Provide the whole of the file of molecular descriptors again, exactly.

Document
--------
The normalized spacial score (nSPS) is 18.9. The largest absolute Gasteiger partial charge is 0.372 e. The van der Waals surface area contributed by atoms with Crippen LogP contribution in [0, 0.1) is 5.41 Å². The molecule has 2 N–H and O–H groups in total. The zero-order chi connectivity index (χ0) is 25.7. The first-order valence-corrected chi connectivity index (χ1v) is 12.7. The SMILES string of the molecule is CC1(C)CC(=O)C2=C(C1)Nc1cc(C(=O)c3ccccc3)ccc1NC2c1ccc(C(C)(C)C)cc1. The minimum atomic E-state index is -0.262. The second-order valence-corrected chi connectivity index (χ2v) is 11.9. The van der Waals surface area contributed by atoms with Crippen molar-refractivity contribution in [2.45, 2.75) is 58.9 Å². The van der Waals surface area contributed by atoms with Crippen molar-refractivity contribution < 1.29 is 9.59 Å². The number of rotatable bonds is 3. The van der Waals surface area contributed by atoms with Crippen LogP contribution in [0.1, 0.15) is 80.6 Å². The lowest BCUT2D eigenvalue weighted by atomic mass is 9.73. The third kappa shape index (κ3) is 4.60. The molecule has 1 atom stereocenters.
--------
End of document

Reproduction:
The normalized spacial score (nSPS) is 18.9. The largest absolute Gasteiger partial charge is 0.372 e. The van der Waals surface area contributed by atoms with Crippen LogP contribution in [0, 0.1) is 5.41 Å². The molecule has 2 N–H and O–H groups in total. The zero-order chi connectivity index (χ0) is 25.7. The first-order valence-corrected chi connectivity index (χ1v) is 12.7. The SMILES string of the molecule is CC1(C)CC(=O)C2=C(C1)Nc1cc(C(=O)c3ccccc3)ccc1NC2c1ccc(C(C)(C)C)cc1. The minimum atomic E-state index is -0.262. The second-order valence-corrected chi connectivity index (χ2v) is 11.9. The van der Waals surface area contributed by atoms with Crippen molar-refractivity contribution in [2.45, 2.75) is 58.9 Å². The van der Waals surface area contributed by atoms with Crippen molar-refractivity contribution < 1.29 is 9.59 Å². The number of rotatable bonds is 3. The van der Waals surface area contributed by atoms with Crippen LogP contribution in [0.1, 0.15) is 80.6 Å². The lowest BCUT2D eigenvalue weighted by atomic mass is 9.73. The third kappa shape index (κ3) is 4.60. The molecule has 1 atom stereocenters.